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January 11, 2012Arizona State basketball coach Herb Sendek said he couldn't have been more proud of his team's performance last week in Los Angeles, noting an improvement in camaraderie and communication on and off the court. During a week that consisted of suspensions that only allowed six scholarship athletes to make the road trip, leadership was found in ASU junior guard Trent Lockett.
Lockett was instrumental in helping ASU pick up its first Pac-12 win last Thursday against USC, 62-53. Sendek commended not only his ability to run the point guard position after a few days of practice, but his leadership role as well.
"I thought Trent did amazingly well," Sendek said. "That's never an easy position to transition to, let alone doing it on the fly in a couple days. I thought he did a terrific job, and it really shows his basketball IQ."
Lockett had 19 points, nine rebounds and four assists against USC, although he admitted he had too many turnovers in the win. According to Lockett, taking over the point guard position happened by default when Keala King, Chris Colvin and Kyle Cain were suspended from last weekend's road trip.
Although AAU ball was the last time he played at point guard, Lockett said he's comfortable running the position.
After last week's performance, Lockett will continue to carry much of the load at point guard for the time being, Sendek said. King was dismissed from the program upon the team's return to Tempe, which limits the coach's options at the position.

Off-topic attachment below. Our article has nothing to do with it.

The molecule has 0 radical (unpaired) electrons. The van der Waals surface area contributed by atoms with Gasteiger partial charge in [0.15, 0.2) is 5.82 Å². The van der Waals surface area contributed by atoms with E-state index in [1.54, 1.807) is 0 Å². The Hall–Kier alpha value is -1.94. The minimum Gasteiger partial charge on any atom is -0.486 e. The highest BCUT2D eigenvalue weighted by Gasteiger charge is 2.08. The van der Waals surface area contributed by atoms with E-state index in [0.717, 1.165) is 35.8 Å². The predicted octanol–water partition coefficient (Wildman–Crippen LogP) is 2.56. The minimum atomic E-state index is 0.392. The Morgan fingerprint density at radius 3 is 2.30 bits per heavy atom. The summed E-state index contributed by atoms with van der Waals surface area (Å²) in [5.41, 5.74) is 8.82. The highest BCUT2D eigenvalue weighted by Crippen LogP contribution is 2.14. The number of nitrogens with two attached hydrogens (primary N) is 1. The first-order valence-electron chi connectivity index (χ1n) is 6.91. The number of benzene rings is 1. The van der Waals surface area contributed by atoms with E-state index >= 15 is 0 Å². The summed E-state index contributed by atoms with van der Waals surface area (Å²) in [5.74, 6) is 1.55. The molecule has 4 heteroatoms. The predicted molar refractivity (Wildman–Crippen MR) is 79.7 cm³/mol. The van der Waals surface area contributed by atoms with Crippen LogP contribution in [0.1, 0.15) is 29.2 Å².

"I think he's going to probably play the majority of his minutes, or at least significant amount of his minutes, at that spot moving forward. Obviously there's certain things that could dictate change, but I think we have to be prepared at this point to have Trent at the point," Sendek said.
Sendek has asked much of Lockett since he's stepped on campus: from learning different positions (Lockett has played every position except center during his career at ASU) to becoming more of a leader, not to mention his skill development responsibilities.
Lockett acknowledged before the season that he had taken on more of a leadership role this season; however, Sendek said he took it to the next level last week. Lockett admitted he never used to be a vocal leader but is becoming more comfortable with his duties.
"My first instinct isn't to be a vocal leader, but I think I've improved as the season goes on," Lockett said.
Moving forward, the team will need Lockett to control the ball at point guard this week when ASU takes on Oregon and Oregon State, respectively. Oregon likes to frequently change up its defenses to pressure opposing teams and force turnovers.
"They're going to full court press, they're going to three-quarter court press, they're going to trap out of their half court defenses, they're going to play a hybrid underneath out-of-bound defense," Sendek said. "It's going to force our team to handle a different kind of pressure, and it's also going to require us to have recognition: What are they in, and how are we attacking?"
"That's never an easy decision when you're wrestling with a young man's future," Sendek said. "That's an agonizing process. But, being as close to the situation as I was on a daily basis, it became fairly clear to me that it would benefit our program, and just as importantly it would benefit Keala, to have a new beginning."
"I thought he had a terrific weekend in Los Angeles," Sendek said. "He made shots, threw some excellent passes. I think his defense has really taken a step in the right direction, and that probably more than anything else was holding him back in the beginning. But as he's learned more about how to play defense in our system, and he's gotten more comfortable, his talent is shining through."
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